Ed. note: The following was received in response to Renee LaChance’s op-ed, published in the current edition of PQ Monthly.
Kathleen Saadat‘s letter is posted in its entirety.
My friend Renee LaChance wrote an article laying out her history and her heart, her love for the GLBT community and her concern about a conflict that exists in our community. She offered an idea that might bring a greater understanding of the needs of all concerned (there may be more than two sides) and perhaps bring forth some degree of conflict resolution and reconciliation. I am angry and sad to see her attacked and made the brunt of some people’s rage. Renee is neither an oppressor nor a bigot. Had she been, she would not have written the article. Nor would she have offered the solution that she did, i.e. dialogue. She did not rant nor did she call for anyone’s exclusion or death, she only tried to explain how she sees the conflict and ask for a dialogue to happen in hopes of making things better. I have not yet read anything that says anyone thinks such a dialogue is a good idea, but just in case: I THINK IT IS A GOOD IDEA if the intent is to move forward together. If you want to go it alone, not needed.
In the 1960s some of us black people were raging at all white people, calling them bigots and making them responsible for every racial incident we ever encountered in our lives. Later, some of us women (regardless of how you define women, you do know what I mean) fighting sexism adopted the phrase “male chauvinist pig” and applied it to every man who offended us in any way. I remember when gay and lesbian people seemed to make almost all of the straight people (especially straight white men) the enemy. I remember when gay rights were the only rights highlighted in the struggles around sexual orientation, lesbians worked to have ourselves added as part of our movement, and I remember when men seemed the only principals in the black movements, Frances Beal was prompted to deliver SNCC [Student Nonviolent Coordinating Committee] a letter on the topic. As people pushed and our consciousness grew, the gay and lesbian folks came to include bisexual and transgender people. Each discreet struggle has been pushed to grow but none of the real growth occurred until the name-calling and accusations fell away.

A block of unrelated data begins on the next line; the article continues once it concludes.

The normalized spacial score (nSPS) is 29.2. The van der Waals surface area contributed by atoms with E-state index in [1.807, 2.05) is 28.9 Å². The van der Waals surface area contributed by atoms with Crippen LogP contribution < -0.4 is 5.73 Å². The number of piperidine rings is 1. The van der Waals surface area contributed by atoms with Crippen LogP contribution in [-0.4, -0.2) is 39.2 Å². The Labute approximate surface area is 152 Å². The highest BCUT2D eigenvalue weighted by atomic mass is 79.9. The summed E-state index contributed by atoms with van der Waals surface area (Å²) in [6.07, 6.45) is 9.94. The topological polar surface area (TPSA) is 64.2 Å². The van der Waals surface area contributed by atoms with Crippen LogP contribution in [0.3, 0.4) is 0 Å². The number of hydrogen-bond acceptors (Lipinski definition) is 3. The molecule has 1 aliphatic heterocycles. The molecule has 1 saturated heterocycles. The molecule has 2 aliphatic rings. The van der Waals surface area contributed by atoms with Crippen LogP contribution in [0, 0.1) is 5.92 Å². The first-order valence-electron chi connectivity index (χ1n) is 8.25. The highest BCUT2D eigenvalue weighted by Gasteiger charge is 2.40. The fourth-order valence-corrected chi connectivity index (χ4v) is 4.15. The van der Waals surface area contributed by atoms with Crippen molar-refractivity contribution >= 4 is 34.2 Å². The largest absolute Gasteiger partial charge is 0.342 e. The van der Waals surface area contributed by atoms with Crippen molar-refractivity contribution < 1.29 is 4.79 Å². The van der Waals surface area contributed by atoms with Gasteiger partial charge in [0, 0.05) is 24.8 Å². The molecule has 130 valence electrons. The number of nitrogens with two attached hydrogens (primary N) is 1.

It is 2015 and again we are in turmoil about history and language. We can’t do anything about history. Language, especially political language, is forever changing. New words and concepts will arise and we will need to teach and learn what they are. I was born colored, became negro, later Negro, then Black, now African American, soon to be American of African descent. In my life I was a “bull dagger,” later a “stud,” but came to Oregon to be a dyke then lesbian. As early as 1901, “Ms.” was posited as a title for women but for all practical purposes did not come into use until after the late 1970s. Today it seems to have always been there. It hasn’t.
Today, in a movement where I worked for almost 40 years, people who speak a different language than the one I know surround me. That is okay, but, if you do not teach me I will not learn that new language. If you won’t teach me, then castigate me for not knowing that language, I may choose to go away, unable to act as the passionate ally I am most times. I need to understand the language and the issues. There is an arrogance (and ignorance) that belongs to anyone who expects me to know something I don’t know and then wants to punish me for not knowing. (If you don’t get it, think about what you may not know about race).
If you want to make a real difference, let us talk with one another; if you want to create the same oppressive system for someone else, keep on stomping your foot and name-calling. See how much liberation comes with that.
Renee LaChance is not your enemy. Our problem is much worse than that. If we won’t recognize that reality, we become our own worst enemy.